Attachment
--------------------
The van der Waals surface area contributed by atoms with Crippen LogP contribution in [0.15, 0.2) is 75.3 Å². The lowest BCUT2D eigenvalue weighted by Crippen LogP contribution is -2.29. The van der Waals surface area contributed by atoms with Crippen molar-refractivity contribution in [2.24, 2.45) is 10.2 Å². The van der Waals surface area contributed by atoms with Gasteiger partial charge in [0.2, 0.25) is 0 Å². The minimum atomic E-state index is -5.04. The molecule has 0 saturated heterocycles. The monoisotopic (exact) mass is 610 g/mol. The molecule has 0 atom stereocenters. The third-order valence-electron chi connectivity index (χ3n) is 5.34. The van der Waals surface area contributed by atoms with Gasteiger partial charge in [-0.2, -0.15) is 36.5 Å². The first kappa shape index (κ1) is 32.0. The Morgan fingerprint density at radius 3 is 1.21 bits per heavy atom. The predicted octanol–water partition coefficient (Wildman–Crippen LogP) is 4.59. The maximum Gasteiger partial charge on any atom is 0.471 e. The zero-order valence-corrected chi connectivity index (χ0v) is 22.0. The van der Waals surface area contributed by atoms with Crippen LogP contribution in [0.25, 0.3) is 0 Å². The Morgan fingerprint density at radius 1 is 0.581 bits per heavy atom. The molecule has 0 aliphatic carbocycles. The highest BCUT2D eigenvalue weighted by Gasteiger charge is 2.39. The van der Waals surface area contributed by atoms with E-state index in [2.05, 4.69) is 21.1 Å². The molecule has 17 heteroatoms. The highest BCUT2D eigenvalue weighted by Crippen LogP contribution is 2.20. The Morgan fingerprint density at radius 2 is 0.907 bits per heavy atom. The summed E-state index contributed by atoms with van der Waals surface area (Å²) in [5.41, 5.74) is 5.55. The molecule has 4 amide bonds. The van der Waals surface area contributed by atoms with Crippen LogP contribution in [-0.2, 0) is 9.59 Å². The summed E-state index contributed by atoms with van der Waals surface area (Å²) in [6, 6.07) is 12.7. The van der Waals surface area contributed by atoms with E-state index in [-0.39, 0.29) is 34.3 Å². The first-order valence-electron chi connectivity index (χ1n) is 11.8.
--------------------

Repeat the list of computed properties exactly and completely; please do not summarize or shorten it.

The van der Waals surface area contributed by atoms with Crippen LogP contribution in [0.15, 0.2) is 75.3 Å². The lowest BCUT2D eigenvalue weighted by Crippen LogP contribution is -2.29. The van der Waals surface area contributed by atoms with Crippen molar-refractivity contribution in [2.24, 2.45) is 10.2 Å². The van der Waals surface area contributed by atoms with Gasteiger partial charge in [0.2, 0.25) is 0 Å². The minimum atomic E-state index is -5.04. The molecule has 0 saturated heterocycles. The monoisotopic (exact) mass is 610 g/mol. The molecule has 0 atom stereocenters. The third-order valence-electron chi connectivity index (χ3n) is 5.34. The van der Waals surface area contributed by atoms with Gasteiger partial charge in [-0.2, -0.15) is 36.5 Å². The first kappa shape index (κ1) is 32.0. The Morgan fingerprint density at radius 3 is 1.21 bits per heavy atom. The predicted octanol–water partition coefficient (Wildman–Crippen LogP) is 4.59. The maximum Gasteiger partial charge on any atom is 0.471 e. The zero-order valence-corrected chi connectivity index (χ0v) is 22.0. The van der Waals surface area contributed by atoms with Crippen LogP contribution in [0.25, 0.3) is 0 Å². The Morgan fingerprint density at radius 1 is 0.581 bits per heavy atom. The molecule has 0 aliphatic carbocycles. The highest BCUT2D eigenvalue weighted by Gasteiger charge is 2.39. The van der Waals surface area contributed by atoms with E-state index in [2.05, 4.69) is 21.1 Å². The molecule has 17 heteroatoms. The highest BCUT2D eigenvalue weighted by Crippen LogP contribution is 2.20. The Morgan fingerprint density at radius 2 is 0.907 bits per heavy atom. The summed E-state index contributed by atoms with van der Waals surface area (Å²) in [5.41, 5.74) is 5.55. The molecule has 4 amide bonds. The van der Waals surface area contributed by atoms with Crippen LogP contribution in [-0.2, 0) is 9.59 Å². The summed E-state index contributed by atoms with van der Waals surface area (Å²) in [6, 6.07) is 12.7. The van der Waals surface area contributed by atoms with E-state index in [-0.39, 0.29) is 34.3 Å². The first-order valence-electron chi connectivity index (χ1n) is 11.8.